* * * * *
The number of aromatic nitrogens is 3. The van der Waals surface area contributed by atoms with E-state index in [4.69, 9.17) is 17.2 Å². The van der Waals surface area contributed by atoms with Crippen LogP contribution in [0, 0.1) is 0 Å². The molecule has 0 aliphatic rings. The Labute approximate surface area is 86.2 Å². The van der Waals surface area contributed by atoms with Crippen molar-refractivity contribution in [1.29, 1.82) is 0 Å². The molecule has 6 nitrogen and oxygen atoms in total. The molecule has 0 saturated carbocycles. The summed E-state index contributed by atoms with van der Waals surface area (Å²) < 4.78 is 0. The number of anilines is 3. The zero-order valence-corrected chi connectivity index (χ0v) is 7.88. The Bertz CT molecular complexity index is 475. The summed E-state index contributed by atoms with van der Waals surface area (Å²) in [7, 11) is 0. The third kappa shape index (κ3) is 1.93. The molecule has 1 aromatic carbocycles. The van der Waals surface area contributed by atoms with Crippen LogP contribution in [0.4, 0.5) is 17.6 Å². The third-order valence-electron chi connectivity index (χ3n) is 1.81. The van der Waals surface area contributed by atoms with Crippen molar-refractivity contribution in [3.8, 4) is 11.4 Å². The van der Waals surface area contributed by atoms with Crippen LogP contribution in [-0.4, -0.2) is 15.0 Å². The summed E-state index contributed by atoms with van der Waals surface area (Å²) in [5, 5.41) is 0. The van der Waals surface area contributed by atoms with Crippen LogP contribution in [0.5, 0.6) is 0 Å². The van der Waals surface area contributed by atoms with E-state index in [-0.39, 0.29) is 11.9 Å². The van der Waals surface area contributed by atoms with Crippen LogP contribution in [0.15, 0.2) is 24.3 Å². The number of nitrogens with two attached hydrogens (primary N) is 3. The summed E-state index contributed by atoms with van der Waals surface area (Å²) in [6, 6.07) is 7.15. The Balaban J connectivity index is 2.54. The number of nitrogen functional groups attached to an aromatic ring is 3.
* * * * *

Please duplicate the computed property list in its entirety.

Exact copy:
The number of aromatic nitrogens is 3. The van der Waals surface area contributed by atoms with E-state index in [4.69, 9.17) is 17.2 Å². The van der Waals surface area contributed by atoms with Crippen LogP contribution in [0, 0.1) is 0 Å². The molecule has 0 aliphatic rings. The Labute approximate surface area is 86.2 Å². The van der Waals surface area contributed by atoms with Crippen molar-refractivity contribution in [1.29, 1.82) is 0 Å². The molecule has 6 nitrogen and oxygen atoms in total. The molecule has 0 saturated carbocycles. The summed E-state index contributed by atoms with van der Waals surface area (Å²) < 4.78 is 0. The number of anilines is 3. The zero-order valence-corrected chi connectivity index (χ0v) is 7.88. The Bertz CT molecular complexity index is 475. The summed E-state index contributed by atoms with van der Waals surface area (Å²) in [7, 11) is 0. The third kappa shape index (κ3) is 1.93. The molecule has 1 aromatic carbocycles. The van der Waals surface area contributed by atoms with Crippen LogP contribution in [0.4, 0.5) is 17.6 Å². The third-order valence-electron chi connectivity index (χ3n) is 1.81. The van der Waals surface area contributed by atoms with Crippen molar-refractivity contribution in [3.8, 4) is 11.4 Å². The van der Waals surface area contributed by atoms with Crippen LogP contribution in [-0.4, -0.2) is 15.0 Å². The summed E-state index contributed by atoms with van der Waals surface area (Å²) in [5, 5.41) is 0. The van der Waals surface area contributed by atoms with Crippen LogP contribution in [0.5, 0.6) is 0 Å². The van der Waals surface area contributed by atoms with E-state index in [-0.39, 0.29) is 11.9 Å². The van der Waals surface area contributed by atoms with Crippen LogP contribution in [0.15, 0.2) is 24.3 Å². The number of nitrogens with two attached hydrogens (primary N) is 3. The summed E-state index contributed by atoms with van der Waals surface area (Å²) in [6, 6.07) is 7.15. The Balaban J connectivity index is 2.54. The number of nitrogen functional groups attached to an aromatic ring is 3.